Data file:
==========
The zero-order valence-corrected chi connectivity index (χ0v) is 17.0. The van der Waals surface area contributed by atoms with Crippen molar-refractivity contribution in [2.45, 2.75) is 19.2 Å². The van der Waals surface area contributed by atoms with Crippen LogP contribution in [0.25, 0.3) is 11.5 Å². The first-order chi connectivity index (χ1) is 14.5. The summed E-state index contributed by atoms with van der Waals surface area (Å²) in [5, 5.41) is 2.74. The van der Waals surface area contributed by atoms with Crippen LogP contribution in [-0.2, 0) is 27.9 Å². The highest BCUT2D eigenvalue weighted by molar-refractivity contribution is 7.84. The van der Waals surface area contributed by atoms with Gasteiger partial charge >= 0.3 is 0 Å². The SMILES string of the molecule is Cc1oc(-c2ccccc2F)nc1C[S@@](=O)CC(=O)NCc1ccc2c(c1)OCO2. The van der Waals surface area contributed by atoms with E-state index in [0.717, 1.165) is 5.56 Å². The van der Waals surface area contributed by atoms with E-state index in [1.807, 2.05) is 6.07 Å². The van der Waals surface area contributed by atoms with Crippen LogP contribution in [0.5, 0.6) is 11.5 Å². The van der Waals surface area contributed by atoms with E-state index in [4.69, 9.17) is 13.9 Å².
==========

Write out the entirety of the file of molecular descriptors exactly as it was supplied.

The zero-order valence-corrected chi connectivity index (χ0v) is 17.0. The van der Waals surface area contributed by atoms with Crippen molar-refractivity contribution in [2.45, 2.75) is 19.2 Å². The van der Waals surface area contributed by atoms with Crippen LogP contribution in [0.25, 0.3) is 11.5 Å². The first-order chi connectivity index (χ1) is 14.5. The summed E-state index contributed by atoms with van der Waals surface area (Å²) in [5, 5.41) is 2.74. The van der Waals surface area contributed by atoms with Crippen LogP contribution in [-0.2, 0) is 27.9 Å². The highest BCUT2D eigenvalue weighted by molar-refractivity contribution is 7.84. The van der Waals surface area contributed by atoms with Gasteiger partial charge >= 0.3 is 0 Å². The SMILES string of the molecule is Cc1oc(-c2ccccc2F)nc1C[S@@](=O)CC(=O)NCc1ccc2c(c1)OCO2. The van der Waals surface area contributed by atoms with E-state index in [0.717, 1.165) is 5.56 Å². The van der Waals surface area contributed by atoms with E-state index in [1.807, 2.05) is 6.07 Å². The van der Waals surface area contributed by atoms with Crippen LogP contribution in [0.5, 0.6) is 11.5 Å². The van der Waals surface area contributed by atoms with E-state index in [4.69, 9.17) is 13.9 Å².